Thai cybercrime act passes unanimously
Thu 22 Dec 2016
The controversial Thai Computer Crimes Act amendment passed unanimously, and will be entered into law within 80 days.
The amended Act has been criticized by digital rights activists as curtailing internet freedoms for Thai citizens even more severely than the original Act, in place since 2007.
The TCCA seeks to criminalize the distribution of information online that is disruptive to ‘public safety’ and ‘economic stability.’ People can be prosecuted for posting information that is deemed even partially false or distorted by the military government of Thailand.
The Computer Crimes Act has been used since 2007 to silence dissidents and curtail freedom of speech in Thailand, and the amended Act gives even greater leeway to the government.
The law will also allow the government to intercept private communications and censor websites without a court order,
An online petition protesting the Amended Act garnered over 360,000 signatures. The petition demanded that the government reject the proposed amendments and instead, rewrite the Act to provide additional clarity and privacy protections.
The Act that as amended has been criticized for increasing the ambiguity in defining violations, causing dangerous uncertainty over what constitutes a violation under the new law. Thai communications companies also openly criticized the amended Act for a new clause that would hold ISPs responsible for content that violates the Act.
Brad Adams, Asia Director for the Human Rights Watch, said, “The adoption of the Computer-Related Crime Act drastically tightens the chokehold on online expression in Thailand.”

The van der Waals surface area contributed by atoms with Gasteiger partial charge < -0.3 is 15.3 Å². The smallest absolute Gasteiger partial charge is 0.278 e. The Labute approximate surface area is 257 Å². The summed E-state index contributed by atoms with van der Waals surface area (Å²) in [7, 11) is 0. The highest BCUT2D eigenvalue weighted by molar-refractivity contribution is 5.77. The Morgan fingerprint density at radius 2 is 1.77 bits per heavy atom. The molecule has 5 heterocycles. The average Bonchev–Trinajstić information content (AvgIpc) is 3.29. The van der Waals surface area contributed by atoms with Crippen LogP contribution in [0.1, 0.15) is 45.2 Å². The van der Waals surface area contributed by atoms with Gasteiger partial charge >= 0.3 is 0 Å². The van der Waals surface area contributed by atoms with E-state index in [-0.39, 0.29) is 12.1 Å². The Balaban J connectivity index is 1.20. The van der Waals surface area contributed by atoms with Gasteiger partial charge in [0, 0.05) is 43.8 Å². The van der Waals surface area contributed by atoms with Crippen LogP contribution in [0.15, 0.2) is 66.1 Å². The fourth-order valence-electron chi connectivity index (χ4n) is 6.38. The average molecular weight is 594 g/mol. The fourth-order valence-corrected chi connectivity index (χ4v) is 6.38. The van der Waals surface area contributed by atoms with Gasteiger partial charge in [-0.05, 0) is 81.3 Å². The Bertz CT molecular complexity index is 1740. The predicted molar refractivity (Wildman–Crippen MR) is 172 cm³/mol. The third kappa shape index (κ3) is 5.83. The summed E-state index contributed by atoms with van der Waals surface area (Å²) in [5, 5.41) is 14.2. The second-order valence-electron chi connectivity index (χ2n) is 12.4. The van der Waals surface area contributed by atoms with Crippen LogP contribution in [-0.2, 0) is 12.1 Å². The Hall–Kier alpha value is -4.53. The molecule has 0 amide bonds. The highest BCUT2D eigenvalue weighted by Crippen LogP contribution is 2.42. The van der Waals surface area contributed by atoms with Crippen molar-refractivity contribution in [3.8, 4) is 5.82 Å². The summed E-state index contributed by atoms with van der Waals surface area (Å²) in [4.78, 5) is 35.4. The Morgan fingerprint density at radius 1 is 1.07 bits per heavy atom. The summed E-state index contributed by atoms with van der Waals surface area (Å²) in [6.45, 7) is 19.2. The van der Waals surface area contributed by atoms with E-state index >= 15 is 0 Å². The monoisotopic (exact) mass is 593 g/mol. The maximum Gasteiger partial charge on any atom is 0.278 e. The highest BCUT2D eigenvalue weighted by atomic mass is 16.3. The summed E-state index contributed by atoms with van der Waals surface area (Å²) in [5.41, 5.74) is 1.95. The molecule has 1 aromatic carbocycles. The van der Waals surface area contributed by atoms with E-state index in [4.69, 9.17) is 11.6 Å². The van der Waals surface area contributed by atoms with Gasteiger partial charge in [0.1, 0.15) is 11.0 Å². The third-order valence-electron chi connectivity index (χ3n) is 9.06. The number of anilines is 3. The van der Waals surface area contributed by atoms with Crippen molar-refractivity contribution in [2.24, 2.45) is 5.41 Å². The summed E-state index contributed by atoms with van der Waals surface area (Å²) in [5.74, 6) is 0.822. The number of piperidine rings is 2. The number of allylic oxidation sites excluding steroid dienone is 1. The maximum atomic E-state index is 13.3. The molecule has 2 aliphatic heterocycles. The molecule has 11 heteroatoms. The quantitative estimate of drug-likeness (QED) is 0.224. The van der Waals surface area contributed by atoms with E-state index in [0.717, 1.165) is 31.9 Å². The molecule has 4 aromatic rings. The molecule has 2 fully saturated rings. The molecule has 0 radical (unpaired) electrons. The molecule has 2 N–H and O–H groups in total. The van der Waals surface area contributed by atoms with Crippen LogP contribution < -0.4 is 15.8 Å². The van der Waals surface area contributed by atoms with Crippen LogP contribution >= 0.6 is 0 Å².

“Hundreds of activists have been prosecuted since the May 2014 coup for exercising their freedom of expression online, and these latest amendments will make it even easier for the junta to punish its critics.”
Hacktivists have reportedly targeted Thai government websites in protest against the amended Act. In one attack, a Facebook group, Citizens Against a Single Gateway, called for users to continually reload specific Thai government websites. This created a simple Denied Distribution of Service (DDoS) attack, which took the Defense Ministry website down temporarily.
Other targets named by the group included Ministry of Digital Economy and Society, the Prime Minister’s Office and the Office of the National Security Council.
A Twitter post was made by a user identifying himself as a member of hacktivist group Anonymous containing screenshots of documents that were said to have been taken from the government to protest the Act.
The news of the Thai Computer Crimes Act comes at a critical juncture in legalized surveillance. The Investigatory Powers Act, just passed in the UK, legalizes police surveillance throughout the UK while at the same time discouraging whistleblowing by removing protections for journalists’ sources. The UK Act, much like the Thai Computer Crimes Act, has been criticized by digital rights groups for granting sweeping surveillance powers to law enforcement while removing privacy protections from citizens.